Job burn-out: Sure-shot signs of workplace exhaustion
Job burn-out as we know it today, was first explained by U.S. Psychologist and researcher Herbert Freudenberger. In his 1974 article, he described it as “becoming exhausted from making excessive demands on energy, strength, or resources”.
According to the World Health Organization’s International Classification of Disease ICD-11, burn-out is a “syndrome conceptualised as resulting from chronic workplace stress that has not been successfully managed”.
So, what is a job burn-out?
Job burnout is a special type of work-related stress — a state of physical or emotional exhaustion that also involves a sense of reduced accomplishment and loss of personal identity.
According to Mayo clinic, “burn-out” isn’t a medical diagnosis. Some experts think that other conditions, such as depression, are behind burnout. Some research suggests that many people who experience symptoms of job burnout don’t believe their jobs are the main cause. Whatever the cause, job burnout can affect your physical and mental health. Consider how to know if you’ve got job burnout and what you can do about it.
The same manual notes the three main dimensions burn-out is usually characterized by. These consist ‘feelings of energy depletion; increased mental distance from one’s job, and reduced professional efficacy’. We take a look at these symptoms and a few ways to tackle burn-out.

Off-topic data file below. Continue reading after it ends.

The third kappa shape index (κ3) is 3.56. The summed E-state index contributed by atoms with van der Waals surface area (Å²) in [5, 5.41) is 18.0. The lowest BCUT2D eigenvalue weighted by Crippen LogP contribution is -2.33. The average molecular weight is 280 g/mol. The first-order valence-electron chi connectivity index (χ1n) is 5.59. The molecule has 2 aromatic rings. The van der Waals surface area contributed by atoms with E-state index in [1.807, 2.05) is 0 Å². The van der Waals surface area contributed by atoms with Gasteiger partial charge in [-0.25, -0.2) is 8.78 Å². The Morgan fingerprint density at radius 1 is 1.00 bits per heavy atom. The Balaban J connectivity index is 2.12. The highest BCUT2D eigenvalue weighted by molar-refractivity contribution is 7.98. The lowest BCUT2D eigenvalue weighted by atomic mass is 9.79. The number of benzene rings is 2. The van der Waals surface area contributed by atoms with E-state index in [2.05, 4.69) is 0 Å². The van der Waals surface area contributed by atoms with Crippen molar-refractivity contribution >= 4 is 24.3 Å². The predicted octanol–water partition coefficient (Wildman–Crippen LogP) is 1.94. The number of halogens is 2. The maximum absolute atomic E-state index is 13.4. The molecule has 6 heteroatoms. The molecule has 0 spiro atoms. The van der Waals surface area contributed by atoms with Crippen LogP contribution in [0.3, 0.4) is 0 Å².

You might be undergoing a burn-out if you feel:
- that every day is a bad day.
- exhausted much of the time.
- no joy or interest in your work.
- overwhelmed by your responsibilities.
The factors leading to job burn-out could be plenty. Never-ending meetings, an exhaustive to-do-list, racing against tight deadlines, dealing with unsympathetic supervisors, etc. Therefore, sustained stressors accumulating unaddressed strain over an extended period of time is the main cause of suffering job burn-out.
Some of the most basic physical symptoms of burn-out include frequent headaches, palpitations, chest pains, dizziness leading to chronic fatigue etc. Similarly, several employees list loss of appetite and insomnia among other complaints.
In present times, burn-out symptoms are not uncommon among early-career professionals. Several empirical studies also suggest the high prevalence at which burn-out is hindering productivity of employees and thereby sabotaging retention.
A survey conducted by Gallup polled nearly 7,500 full-time employees in the United States. As the results showed that about two-thirds of workers experience burnout on the job. Statistics are given by The Health and Safety Executive (HSE) in U.K also reiterated grim findings of work-related stress. It showed a total of 239,000 new cases being recorded among British employees in 2017.
Employees who suffer burn-out complain about growing increasingly detached to their work. This is usually accompanied by feelings of isolation and recurrent pessimism. Consequently, this could lead to employees making excuses to come in late, reply to work-related emails, skip meetings etc.
There are high chances of such detachment spilling over from work to one’s personal life. Moreover, in worst cases, it can impede personal relationships at home.